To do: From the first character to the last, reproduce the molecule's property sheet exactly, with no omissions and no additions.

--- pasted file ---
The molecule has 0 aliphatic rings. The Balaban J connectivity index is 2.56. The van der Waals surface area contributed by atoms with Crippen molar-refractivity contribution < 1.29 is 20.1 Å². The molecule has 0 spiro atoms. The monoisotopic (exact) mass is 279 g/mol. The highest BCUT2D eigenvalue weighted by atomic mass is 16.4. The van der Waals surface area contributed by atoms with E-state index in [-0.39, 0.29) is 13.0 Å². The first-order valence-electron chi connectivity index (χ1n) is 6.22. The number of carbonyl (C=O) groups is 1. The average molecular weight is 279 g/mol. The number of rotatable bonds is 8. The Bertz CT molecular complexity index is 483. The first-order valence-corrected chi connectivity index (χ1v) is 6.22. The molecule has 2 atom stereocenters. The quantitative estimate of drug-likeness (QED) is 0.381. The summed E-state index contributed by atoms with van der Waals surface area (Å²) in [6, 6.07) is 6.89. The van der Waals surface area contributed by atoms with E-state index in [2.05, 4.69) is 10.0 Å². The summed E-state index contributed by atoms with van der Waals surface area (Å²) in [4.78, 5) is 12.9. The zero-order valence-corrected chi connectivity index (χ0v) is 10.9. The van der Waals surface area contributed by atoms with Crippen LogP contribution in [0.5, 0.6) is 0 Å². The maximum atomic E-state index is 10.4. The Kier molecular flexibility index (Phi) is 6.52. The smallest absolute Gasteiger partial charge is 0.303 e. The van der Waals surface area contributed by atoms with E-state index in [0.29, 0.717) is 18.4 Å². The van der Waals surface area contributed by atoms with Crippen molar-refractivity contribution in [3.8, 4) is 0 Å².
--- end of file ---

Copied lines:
The molecule has 0 aliphatic rings. The Balaban J connectivity index is 2.56. The van der Waals surface area contributed by atoms with Crippen molar-refractivity contribution < 1.29 is 20.1 Å². The molecule has 0 spiro atoms. The monoisotopic (exact) mass is 279 g/mol. The highest BCUT2D eigenvalue weighted by atomic mass is 16.4. The van der Waals surface area contributed by atoms with E-state index in [-0.39, 0.29) is 13.0 Å². The first-order valence-electron chi connectivity index (χ1n) is 6.22. The number of carbonyl (C=O) groups is 1. The average molecular weight is 279 g/mol. The number of rotatable bonds is 8. The Bertz CT molecular complexity index is 483. The first-order valence-corrected chi connectivity index (χ1v) is 6.22. The molecule has 2 atom stereocenters. The quantitative estimate of drug-likeness (QED) is 0.381. The summed E-state index contributed by atoms with van der Waals surface area (Å²) in [6, 6.07) is 6.89. The van der Waals surface area contributed by atoms with E-state index in [2.05, 4.69) is 10.0 Å². The summed E-state index contributed by atoms with van der Waals surface area (Å²) in [4.78, 5) is 12.9. The zero-order valence-corrected chi connectivity index (χ0v) is 10.9. The van der Waals surface area contributed by atoms with Crippen LogP contribution in [0.5, 0.6) is 0 Å². The maximum atomic E-state index is 10.4. The Kier molecular flexibility index (Phi) is 6.52. The smallest absolute Gasteiger partial charge is 0.303 e. The van der Waals surface area contributed by atoms with E-state index in [0.29, 0.717) is 18.4 Å². The van der Waals surface area contributed by atoms with Crippen molar-refractivity contribution in [3.8, 4) is 0 Å².